As work environments become increasingly casual, men are more in need of less formal shirts – usually worn without a tie, often with flannels or chinos.
It’s fairly easy to see which styles of shirt are more casual.
A French or double cuff, for instance is clearly more fiddly and formal (traditionally, because no seam is visible at the end). Single cuffs are more casual.
With collars, too, a soft, curved button-down looks more laid back than a sharp cutaway.
But fabrics can be trickier. They exist on more of a spectrum, and picking the right one is something men can get wrong.
Having dealt with fabrics for business shirts in the last article in this series, this piece will help define what makes a casual fabric, and make some recommendations.
Three things can generally make a shirt fabric more casual:
Bigger, bolder pattern
Stronger, brighter colour
Greater, thicker texture
This is generally the order of their importance, too. Strong patterns are common, even on quite smart shirts, and it’s therefore most important to realise that these make the shirt more casual.
Most shirt patterns are checks or stripes. (And most that are not will be rather casual.)
Of these, a check is more casual than a stripe (because there’s more going on, and the visual impression is more broken up).
And a bigger, more open or more widely spaced version of either is more casual.
So with stripes, a hairline or pin stripe will be barely noticeable, little more than texture compared to a plain; a bengal stripe can still be quite smart; and something like a butcher’s stripe or bigger will be very casual.
Of course, it also depends how strong and bright the colour of the stripe is, but that can be considered under the colour section further down.
With checks, a graph check is quite subtle, a gingham check less so (and borderline acceptable in a formal office) while more complicated checks like Prince of Wales or tattersall are at the casual end of the spectrum.
Shirts or shirtings companies will sometimes refer to smaller patterns as ‘casual’ and large patterns as ‘sport’.
This is cute if a little anachronistic – given no one anywhere is playing sport in fabrics like these – but it does indicate how casual the patterns are considered.
Colour is more straightforward. In the same way that a pale-blue or pale-pink shirt is more casual than a white one, so a more unusual colour like a yellow or mauve will be further along the same spectrum.
Strength matters just as much as the colour itself.
So a strong pink or blue will be more casual – and even small gradations can make a difference. (I often take a blue shirt with me to a bespoke appointment, to make sure I have a reference for picking the right one.)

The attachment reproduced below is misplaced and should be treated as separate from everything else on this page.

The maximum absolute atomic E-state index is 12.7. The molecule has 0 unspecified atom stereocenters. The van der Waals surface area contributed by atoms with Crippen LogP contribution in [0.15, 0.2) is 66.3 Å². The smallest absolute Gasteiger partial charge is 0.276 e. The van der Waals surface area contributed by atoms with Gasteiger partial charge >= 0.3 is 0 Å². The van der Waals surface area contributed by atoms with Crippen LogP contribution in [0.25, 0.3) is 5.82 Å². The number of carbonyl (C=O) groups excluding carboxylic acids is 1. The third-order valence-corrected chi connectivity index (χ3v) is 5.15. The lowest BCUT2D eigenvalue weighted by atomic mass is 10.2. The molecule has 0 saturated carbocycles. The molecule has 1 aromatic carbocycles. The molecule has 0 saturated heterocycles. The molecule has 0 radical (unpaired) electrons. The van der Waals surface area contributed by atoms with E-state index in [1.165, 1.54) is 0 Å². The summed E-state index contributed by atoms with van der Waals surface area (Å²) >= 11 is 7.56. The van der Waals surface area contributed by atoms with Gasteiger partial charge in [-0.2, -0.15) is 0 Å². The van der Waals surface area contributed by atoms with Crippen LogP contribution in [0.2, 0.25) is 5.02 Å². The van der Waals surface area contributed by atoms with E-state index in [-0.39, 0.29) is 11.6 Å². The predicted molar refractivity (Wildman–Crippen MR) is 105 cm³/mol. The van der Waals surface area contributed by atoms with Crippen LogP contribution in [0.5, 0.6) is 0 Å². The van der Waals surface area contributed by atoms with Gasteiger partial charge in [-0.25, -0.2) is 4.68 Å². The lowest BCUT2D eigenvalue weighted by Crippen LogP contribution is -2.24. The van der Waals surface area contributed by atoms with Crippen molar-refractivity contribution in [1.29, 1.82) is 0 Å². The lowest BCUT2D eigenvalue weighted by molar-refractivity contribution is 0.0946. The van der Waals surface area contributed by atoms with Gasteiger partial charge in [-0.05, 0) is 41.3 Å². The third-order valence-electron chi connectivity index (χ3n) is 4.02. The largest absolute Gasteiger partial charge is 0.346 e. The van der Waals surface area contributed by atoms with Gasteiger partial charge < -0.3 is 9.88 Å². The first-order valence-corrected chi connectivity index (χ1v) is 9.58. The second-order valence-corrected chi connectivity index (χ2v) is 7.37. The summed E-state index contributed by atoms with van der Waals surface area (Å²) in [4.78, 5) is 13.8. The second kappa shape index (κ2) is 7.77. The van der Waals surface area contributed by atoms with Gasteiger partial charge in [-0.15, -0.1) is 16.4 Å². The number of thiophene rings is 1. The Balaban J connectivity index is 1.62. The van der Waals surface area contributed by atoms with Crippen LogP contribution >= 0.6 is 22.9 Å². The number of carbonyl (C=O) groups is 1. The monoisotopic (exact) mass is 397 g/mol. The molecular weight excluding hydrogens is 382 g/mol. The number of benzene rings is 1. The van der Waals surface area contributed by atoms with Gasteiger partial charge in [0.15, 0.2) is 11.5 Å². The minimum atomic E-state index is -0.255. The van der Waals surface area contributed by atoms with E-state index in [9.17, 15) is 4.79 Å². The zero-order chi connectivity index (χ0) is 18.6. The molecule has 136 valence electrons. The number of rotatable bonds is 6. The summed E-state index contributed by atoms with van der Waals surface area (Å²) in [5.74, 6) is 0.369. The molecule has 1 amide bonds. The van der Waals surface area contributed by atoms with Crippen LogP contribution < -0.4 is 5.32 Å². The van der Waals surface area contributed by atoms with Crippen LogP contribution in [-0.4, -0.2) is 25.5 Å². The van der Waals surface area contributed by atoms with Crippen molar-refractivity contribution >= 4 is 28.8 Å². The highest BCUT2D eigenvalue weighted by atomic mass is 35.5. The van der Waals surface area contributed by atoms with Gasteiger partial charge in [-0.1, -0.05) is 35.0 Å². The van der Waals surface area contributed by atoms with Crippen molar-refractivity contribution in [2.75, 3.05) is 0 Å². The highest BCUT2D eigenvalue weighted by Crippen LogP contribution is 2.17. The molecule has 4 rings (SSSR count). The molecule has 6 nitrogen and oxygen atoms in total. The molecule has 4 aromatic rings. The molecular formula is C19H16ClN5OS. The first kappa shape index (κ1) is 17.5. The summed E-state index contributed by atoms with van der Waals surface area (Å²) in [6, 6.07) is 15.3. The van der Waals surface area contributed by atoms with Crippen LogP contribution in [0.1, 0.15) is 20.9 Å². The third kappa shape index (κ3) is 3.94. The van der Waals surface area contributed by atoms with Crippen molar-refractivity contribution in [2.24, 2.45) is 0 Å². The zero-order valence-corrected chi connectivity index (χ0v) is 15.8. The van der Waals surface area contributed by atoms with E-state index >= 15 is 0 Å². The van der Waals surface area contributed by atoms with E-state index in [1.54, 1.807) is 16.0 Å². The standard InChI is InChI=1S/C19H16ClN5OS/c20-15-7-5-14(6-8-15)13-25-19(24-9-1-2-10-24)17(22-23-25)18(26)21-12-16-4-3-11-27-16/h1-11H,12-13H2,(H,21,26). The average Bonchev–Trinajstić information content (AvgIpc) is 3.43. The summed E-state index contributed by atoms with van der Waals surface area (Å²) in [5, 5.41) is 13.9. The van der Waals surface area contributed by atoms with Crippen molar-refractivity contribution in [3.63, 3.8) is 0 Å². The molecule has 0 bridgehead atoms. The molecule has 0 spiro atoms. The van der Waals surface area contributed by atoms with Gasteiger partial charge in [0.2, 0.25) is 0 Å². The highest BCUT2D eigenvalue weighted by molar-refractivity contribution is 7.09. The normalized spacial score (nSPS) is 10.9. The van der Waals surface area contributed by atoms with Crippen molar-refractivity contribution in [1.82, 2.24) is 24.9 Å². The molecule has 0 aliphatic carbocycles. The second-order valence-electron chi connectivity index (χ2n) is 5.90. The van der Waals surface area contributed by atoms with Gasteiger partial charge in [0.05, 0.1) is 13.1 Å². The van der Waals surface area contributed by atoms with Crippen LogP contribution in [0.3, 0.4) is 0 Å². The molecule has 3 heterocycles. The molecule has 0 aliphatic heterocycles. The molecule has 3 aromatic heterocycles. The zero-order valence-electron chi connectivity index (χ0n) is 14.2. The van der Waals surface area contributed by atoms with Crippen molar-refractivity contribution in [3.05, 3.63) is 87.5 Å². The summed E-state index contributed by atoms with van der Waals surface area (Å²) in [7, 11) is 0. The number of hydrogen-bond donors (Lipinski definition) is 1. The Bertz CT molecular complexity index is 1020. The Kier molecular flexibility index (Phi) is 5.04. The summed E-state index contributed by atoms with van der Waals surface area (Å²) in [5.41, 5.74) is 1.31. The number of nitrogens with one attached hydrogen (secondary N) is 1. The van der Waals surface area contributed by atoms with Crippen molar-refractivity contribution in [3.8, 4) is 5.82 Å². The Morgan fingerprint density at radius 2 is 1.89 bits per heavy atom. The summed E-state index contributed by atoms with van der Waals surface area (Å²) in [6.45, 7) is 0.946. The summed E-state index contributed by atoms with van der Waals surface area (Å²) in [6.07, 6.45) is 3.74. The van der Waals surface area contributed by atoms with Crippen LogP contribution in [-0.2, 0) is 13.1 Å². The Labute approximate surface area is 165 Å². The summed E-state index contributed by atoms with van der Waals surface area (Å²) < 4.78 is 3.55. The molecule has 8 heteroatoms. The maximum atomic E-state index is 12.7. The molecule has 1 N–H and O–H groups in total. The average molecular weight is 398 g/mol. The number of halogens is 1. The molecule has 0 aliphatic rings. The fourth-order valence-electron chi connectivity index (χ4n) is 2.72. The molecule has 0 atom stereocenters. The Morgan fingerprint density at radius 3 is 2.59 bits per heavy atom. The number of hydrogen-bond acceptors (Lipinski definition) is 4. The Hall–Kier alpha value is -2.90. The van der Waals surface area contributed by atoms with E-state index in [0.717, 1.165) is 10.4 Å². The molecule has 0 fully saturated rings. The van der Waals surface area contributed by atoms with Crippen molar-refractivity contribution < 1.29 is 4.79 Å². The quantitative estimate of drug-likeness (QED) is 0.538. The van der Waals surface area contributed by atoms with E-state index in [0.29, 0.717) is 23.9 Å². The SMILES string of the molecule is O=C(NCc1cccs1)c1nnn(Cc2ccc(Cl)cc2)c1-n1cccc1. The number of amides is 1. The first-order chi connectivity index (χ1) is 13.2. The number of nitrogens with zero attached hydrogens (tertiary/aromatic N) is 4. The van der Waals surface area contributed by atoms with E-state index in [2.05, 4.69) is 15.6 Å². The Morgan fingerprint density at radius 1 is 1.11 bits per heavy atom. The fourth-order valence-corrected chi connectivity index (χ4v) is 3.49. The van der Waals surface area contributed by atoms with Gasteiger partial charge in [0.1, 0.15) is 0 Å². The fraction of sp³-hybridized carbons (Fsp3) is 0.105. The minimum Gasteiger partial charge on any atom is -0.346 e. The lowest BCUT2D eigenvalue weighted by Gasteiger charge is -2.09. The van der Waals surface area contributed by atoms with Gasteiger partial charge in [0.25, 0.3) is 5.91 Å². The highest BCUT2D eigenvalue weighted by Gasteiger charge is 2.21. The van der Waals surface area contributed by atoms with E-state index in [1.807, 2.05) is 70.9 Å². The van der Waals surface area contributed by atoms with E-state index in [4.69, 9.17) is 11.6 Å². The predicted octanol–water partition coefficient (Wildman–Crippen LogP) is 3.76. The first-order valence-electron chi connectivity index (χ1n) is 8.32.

There are many types of ‘denim’ fabric for shirts, usually only united by the fact that they have an indigo-type colour and a twill weave.
What makes them more casual is usually the strength of the colour or the way that colour fades, plus a little texture.
Textures are harder.
Or rather, they’re fairly easy if you see the fabric in person, and consider how much texture it has. Rather than being distracted by the names.
So for example an oxford shirt (made in a fabric with an oxford weave) is inherently casual. Both because of the texture of the weave and the shirt’s cultural associations with Ivy style.
But there is a big range of oxfords, depending on the fineness of the cotton fibre, the ply of the yarn, the weave and the finish. Some are heavy and rugged, others (such as Royal or Pinpoint oxfords) much finer.
Oxfords are still, in general and on average, more casual than poplins or twills – but the important thing is to consider the fabric on its own merits, perhaps next to a different weave.
Chambray is similar. Although defined as a plain weave with a coloured warp and a white weft, it has come to mean a shirt with some slubbiness in the white weft that gives it texture (and hence casualness).
Some chambrays are very subtle and look like a slightly irregular end-on-end. Others are thick and rugged, more similar to denims. Again, judge them independently.
Subtler weaves like end-on-end (below) or fil-a-fil also add a touch of texture (and could even be considered under the ‘stripes’ section given the nature of that texture).
Fibres and finishes
Changing the fibre mix can add a little texture – as with linens or linen/cotton mixes.
I’m a particular fan of linen/cotton in the summer, as the cotton stabilises the fabric and makes it less prone to wrinkling, yet it has the coolness and texture of the linen.
Texture can also be added through a brushed finish (brushed-cotton or flannel shirts), or washing techniques.
Some mills, for example, will wash a normal fabric with twice the amount of softener, then tumble dry it without ironing, breaking up the surface a little.
Personally, I love fabrics with more texture like this in the winter. There is little it makes sense to change in the winter for shirtings, but adding some flannels to the rotation is one of them.
They also drape better (and feel pretty much as soft) as cotton/cashmere mixes.